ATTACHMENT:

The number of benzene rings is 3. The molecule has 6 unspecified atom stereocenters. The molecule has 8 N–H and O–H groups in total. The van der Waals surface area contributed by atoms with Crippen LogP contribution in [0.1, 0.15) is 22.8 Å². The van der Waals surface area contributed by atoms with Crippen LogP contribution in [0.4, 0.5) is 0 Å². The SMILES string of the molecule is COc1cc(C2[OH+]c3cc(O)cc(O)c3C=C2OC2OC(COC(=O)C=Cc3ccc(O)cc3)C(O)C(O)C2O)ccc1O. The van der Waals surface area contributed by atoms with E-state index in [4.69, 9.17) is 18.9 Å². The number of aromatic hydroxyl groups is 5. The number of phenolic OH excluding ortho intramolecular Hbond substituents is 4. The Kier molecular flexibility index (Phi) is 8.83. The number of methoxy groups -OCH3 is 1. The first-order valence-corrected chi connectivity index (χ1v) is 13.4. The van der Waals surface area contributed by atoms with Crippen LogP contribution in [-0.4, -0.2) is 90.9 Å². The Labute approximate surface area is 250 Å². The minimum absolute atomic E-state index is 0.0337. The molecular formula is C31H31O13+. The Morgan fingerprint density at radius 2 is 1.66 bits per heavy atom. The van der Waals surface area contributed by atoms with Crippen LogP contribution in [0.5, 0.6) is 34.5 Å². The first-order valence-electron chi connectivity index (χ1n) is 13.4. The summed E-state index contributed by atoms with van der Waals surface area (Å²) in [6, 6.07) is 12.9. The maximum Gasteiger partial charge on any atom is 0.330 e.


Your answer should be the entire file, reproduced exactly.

The number of benzene rings is 3. The molecule has 6 unspecified atom stereocenters. The molecule has 8 N–H and O–H groups in total. The van der Waals surface area contributed by atoms with Crippen LogP contribution in [0.1, 0.15) is 22.8 Å². The van der Waals surface area contributed by atoms with Crippen LogP contribution in [0.4, 0.5) is 0 Å². The SMILES string of the molecule is COc1cc(C2[OH+]c3cc(O)cc(O)c3C=C2OC2OC(COC(=O)C=Cc3ccc(O)cc3)C(O)C(O)C2O)ccc1O. The van der Waals surface area contributed by atoms with E-state index in [4.69, 9.17) is 18.9 Å². The number of aromatic hydroxyl groups is 5. The number of phenolic OH excluding ortho intramolecular Hbond substituents is 4. The Kier molecular flexibility index (Phi) is 8.83. The number of methoxy groups -OCH3 is 1. The first-order valence-corrected chi connectivity index (χ1v) is 13.4. The van der Waals surface area contributed by atoms with Crippen LogP contribution in [-0.4, -0.2) is 90.9 Å². The Labute approximate surface area is 250 Å². The minimum absolute atomic E-state index is 0.0337. The molecular formula is C31H31O13+. The Morgan fingerprint density at radius 2 is 1.66 bits per heavy atom. The van der Waals surface area contributed by atoms with Crippen LogP contribution in [0.5, 0.6) is 34.5 Å². The first-order valence-electron chi connectivity index (χ1n) is 13.4. The summed E-state index contributed by atoms with van der Waals surface area (Å²) in [6, 6.07) is 12.9. The maximum Gasteiger partial charge on any atom is 0.330 e.